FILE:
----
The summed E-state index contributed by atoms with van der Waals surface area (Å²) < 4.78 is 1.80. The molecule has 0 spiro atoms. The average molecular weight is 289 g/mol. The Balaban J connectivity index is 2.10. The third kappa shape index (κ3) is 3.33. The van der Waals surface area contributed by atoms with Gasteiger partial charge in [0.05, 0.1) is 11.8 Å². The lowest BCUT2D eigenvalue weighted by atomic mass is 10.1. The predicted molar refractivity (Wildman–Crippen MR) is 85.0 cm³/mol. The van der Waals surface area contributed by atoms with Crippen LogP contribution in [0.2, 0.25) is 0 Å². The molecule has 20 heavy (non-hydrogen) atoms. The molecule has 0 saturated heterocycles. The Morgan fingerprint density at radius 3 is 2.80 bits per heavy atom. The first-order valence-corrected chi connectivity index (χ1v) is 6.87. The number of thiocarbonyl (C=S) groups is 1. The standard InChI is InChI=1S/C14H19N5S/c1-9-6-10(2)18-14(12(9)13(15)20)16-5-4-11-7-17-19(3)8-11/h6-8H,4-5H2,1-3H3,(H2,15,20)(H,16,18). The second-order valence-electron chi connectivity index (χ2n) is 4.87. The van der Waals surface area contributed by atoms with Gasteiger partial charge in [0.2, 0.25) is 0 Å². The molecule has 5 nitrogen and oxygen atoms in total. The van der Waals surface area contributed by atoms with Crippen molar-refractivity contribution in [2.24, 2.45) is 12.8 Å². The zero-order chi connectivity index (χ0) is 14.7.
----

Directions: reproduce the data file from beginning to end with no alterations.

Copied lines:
The summed E-state index contributed by atoms with van der Waals surface area (Å²) < 4.78 is 1.80. The molecule has 0 spiro atoms. The average molecular weight is 289 g/mol. The Balaban J connectivity index is 2.10. The third kappa shape index (κ3) is 3.33. The van der Waals surface area contributed by atoms with Gasteiger partial charge in [0.05, 0.1) is 11.8 Å². The lowest BCUT2D eigenvalue weighted by atomic mass is 10.1. The predicted molar refractivity (Wildman–Crippen MR) is 85.0 cm³/mol. The van der Waals surface area contributed by atoms with Crippen LogP contribution in [0.2, 0.25) is 0 Å². The molecule has 20 heavy (non-hydrogen) atoms. The molecule has 0 saturated heterocycles. The Morgan fingerprint density at radius 3 is 2.80 bits per heavy atom. The first-order valence-corrected chi connectivity index (χ1v) is 6.87. The number of thiocarbonyl (C=S) groups is 1. The standard InChI is InChI=1S/C14H19N5S/c1-9-6-10(2)18-14(12(9)13(15)20)16-5-4-11-7-17-19(3)8-11/h6-8H,4-5H2,1-3H3,(H2,15,20)(H,16,18). The second-order valence-electron chi connectivity index (χ2n) is 4.87. The van der Waals surface area contributed by atoms with Gasteiger partial charge in [0.2, 0.25) is 0 Å². The molecule has 5 nitrogen and oxygen atoms in total. The van der Waals surface area contributed by atoms with Crippen molar-refractivity contribution in [2.24, 2.45) is 12.8 Å². The zero-order chi connectivity index (χ0) is 14.7.